Dale updated to Windows 10, but when the January update came out, he ran into a lot of issues. Should he go back to Windows 7? Leo says no. That's not the answer. Lately, there have been issues with updates coming from Microsoft, and it's not unusual for some computers to have issues with large updates. A simple fix is to start fresh with Windows 10. Dale should back up his data, then format the hard drive and reinstall Windows. He should first go to Microsoft and download the Media Creation Tool. Then he can put that on a USB key and plug it in.
Leo says he'll need the Windows Media Creation Tool. He can start over and tell the Windows installer to use an external drive as its temporary drive. It's supposed to work.
Erin is on her fourth Microsoft Surface tablet and it keeps failing on her. Microsoft keeps replacing it, but she's nearing the end of her warranty and is worried that once it passes, she'll out of luck. Rich says he's had a similar issue and he's read that this is a more widespread problem. Depending on how she paid for it, some credit cards have an extended warranty. But she'll also have lemon law protection.
Don wants to know if he can use Microsoft Office with his Note 8 Android phone. Leo says yes, and that's because it's attached to his Outlook/Office account. There's even an Office Android app that's even better, and it's free. It's a great experience too, and this is why Microsoft is selling Samsung Galaxy phones in its stores.
Ed had to reinstall an old version of Windows and when he tried to authenticate it, it won't let him verify with a serial number. Leo says that's probably because Microsoft has discontinued the authentication server and turned it off. So he can't activate it, and it will expire in 30 days. There's probably a workaround though if he does a Google search. Microsoft really should keep it running for people like Ed. He may be able to call them and get it authenticated, but it may just be time to move on.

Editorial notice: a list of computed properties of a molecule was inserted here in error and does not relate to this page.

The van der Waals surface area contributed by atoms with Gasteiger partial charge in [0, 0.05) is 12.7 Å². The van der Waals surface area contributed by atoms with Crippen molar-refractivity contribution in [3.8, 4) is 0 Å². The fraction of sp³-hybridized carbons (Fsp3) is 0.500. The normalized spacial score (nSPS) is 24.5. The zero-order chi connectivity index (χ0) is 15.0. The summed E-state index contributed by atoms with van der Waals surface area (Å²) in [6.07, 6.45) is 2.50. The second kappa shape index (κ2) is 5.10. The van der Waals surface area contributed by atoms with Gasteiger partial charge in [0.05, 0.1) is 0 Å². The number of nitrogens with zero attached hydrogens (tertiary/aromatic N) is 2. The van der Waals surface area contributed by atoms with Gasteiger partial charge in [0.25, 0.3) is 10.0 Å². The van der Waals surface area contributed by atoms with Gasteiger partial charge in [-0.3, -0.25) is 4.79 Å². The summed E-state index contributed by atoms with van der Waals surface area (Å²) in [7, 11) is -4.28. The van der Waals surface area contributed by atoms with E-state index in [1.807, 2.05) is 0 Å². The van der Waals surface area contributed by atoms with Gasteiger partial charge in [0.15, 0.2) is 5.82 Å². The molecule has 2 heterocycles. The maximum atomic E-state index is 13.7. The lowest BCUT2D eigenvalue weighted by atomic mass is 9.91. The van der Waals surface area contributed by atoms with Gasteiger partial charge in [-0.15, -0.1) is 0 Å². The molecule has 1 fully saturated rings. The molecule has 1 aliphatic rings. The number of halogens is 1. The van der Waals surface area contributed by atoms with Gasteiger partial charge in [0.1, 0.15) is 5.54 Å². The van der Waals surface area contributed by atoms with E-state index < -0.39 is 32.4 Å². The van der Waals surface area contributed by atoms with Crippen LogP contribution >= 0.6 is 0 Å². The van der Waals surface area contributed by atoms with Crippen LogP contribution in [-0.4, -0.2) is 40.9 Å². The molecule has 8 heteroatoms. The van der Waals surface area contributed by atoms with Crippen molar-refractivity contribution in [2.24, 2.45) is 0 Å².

Leo says that Fred is right to be concerned about the security of sending emails because the contents of the messages can be read along the way. If the email is going from one Gmail address to another, however, it would be secure. Ultimately, though, Leo doesn't recommend sending attachments at all. Opening attachments is how most people end up getting infected, and it doesn't just affect that person either. It will spread to all of that person's contacts, affecting their family, business, and the internet as a whole.
Mike reinstalled Windows 7, but it won't authenticate. He contacted Microsoft and they want him to buy Windows 10. Leo says that can happen when modifying a computer significantly to the point that Windows doesn't recognize it as the same computer. But Microsoft still supports Windows 7, and they can reassign his serial number to the new configuration, so that's odd. It may be that using reinstall disks that didn't come with his computer could be causing it.
Don recently got a used PC, but it's locked with a password. Since the password prompt comes up after the PC has loaded Windows, Leo says it's easy to wipe it and reinstall the operating system. All he needs to do is download the Windows 10 installation tool from Microsoft called the "Media Creator's Tool", and put that on a thumb drive. Then he can boot to that drive, format, and reinstall it from there.
Intel has announced that the fix for the Spectre exploit can actually cause blue screens of death (BSOD) and crash your system unless you make sure everything is updated first — especially third-party antivirus. Leo says this is why it makes more sense to use Windows Defender and not use a third party app. They really do more harm than good.
The latest exploit "Spectre" affects every single chip made in the last ten years. At first, security researchers thought that the exploit only affected Intel processors, but it turns out this hack also effects ARM, AMD, and any other processor that uses speculative prediction. The white hat hackers who found the flaw discovered that you can use it to access valuable data including passwords and other information. Leo says that Microsoft has already pushed out a fix, and Apple's High Sierra has patched the vulnerability with a recent fix. Apple has also patched the iPhone and iPad.